12/26/2019 0 Comments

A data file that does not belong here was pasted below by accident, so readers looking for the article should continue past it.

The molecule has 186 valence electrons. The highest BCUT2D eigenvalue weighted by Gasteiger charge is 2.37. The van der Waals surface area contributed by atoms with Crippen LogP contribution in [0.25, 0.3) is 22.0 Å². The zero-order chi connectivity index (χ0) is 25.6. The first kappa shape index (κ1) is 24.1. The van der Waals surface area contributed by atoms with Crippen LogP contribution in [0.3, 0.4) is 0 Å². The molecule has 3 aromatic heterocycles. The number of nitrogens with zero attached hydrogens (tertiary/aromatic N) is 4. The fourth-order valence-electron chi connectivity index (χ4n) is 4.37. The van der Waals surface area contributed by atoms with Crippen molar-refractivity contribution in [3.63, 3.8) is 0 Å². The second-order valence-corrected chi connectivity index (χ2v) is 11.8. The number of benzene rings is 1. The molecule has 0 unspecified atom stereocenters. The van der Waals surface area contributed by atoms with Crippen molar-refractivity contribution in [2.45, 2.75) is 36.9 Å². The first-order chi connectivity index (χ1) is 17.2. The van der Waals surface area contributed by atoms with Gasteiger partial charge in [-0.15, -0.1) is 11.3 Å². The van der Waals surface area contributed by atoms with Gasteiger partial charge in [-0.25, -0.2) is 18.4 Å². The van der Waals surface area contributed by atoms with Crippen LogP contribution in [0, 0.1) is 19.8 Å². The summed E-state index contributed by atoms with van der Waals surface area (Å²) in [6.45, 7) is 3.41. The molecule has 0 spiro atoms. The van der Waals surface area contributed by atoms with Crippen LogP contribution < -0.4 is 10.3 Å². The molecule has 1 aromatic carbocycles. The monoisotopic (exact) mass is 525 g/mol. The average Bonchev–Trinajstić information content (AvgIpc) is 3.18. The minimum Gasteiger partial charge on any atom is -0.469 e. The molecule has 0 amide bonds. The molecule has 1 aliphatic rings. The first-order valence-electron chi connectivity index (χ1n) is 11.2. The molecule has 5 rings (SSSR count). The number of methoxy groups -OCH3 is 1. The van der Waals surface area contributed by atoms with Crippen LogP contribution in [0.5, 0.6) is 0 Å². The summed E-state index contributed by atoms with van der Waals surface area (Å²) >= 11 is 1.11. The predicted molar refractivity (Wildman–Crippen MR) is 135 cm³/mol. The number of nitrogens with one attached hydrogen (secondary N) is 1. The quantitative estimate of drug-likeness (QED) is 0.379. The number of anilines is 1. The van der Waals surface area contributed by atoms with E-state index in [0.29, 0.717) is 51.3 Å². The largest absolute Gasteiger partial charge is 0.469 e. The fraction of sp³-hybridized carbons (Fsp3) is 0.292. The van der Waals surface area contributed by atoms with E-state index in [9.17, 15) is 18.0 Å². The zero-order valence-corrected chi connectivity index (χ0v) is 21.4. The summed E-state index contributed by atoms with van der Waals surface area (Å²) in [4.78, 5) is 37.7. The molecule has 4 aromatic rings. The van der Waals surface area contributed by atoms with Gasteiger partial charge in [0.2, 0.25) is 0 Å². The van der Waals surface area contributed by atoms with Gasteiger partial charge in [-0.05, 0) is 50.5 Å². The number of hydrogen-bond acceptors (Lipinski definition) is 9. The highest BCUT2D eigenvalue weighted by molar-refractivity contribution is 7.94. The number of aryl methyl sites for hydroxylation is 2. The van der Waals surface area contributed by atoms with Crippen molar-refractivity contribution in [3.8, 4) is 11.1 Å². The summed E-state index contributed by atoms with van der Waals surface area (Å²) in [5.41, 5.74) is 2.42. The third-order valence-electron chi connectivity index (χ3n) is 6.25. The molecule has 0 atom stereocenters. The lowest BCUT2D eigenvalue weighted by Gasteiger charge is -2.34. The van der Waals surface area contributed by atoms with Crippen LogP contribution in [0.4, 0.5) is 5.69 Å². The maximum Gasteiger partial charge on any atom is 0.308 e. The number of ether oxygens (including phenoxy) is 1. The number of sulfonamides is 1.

The Power of the Sun in F. Scott Fitzgerald's The Great Gatsby In F. Scott Fitzgerald's novel, The Great Gatsby, there is a constant feeling of movement and the desire to get away. Nick, Gatsby, Wilson, Tom and Daisy all move, or have the intention of moving. Not only does this movement seem to foreshadow events in the book, but it also seems to lead to the conclusion that society as a whole in the 1920's was rather unstable and was undergoing constant change. Not all the characters move in the same way, and this shows how different their backgrounds and lifestyles are. The main movement seems to be from west to east. Throughout the decades man is said to be progressing through the steps of evolution and toward the setting sun, or east to west. The characters move in opposite direction from which the sun sets, which seems significant to the physical and psychological patterns of the characters. The two main characters that movement affects are Nick and Gatsby. The movement of Nick and Gatsby in this direction shows us how their personalities and feelings change as the sun goes down. There are also the various meanings that the sun has, that seems to map out, or affect their near future. The sun foreshadows Nick and Gatsby's actions and emotions, which in turn are affected by the many representations the sun has. Jay Gatsby is a character that the sun affects in such a way that it becomes a symbol of his ability to direct his will and, when put together with his dream, this gives him a sense of purpose. Jimmie Gatz was born in a town in Minnesota. After changing his name to Jay Gatsby, he moved to West Egg, Long Island in order to start a new life revolved around impressing Daisy. Here the sun represents a psychological belief that surpasses time and place, otherwise known as Gatsby's dream. This means that Gatsby's dream is so important to him that the sun rises and sets in the sky, but he still doesn't see the
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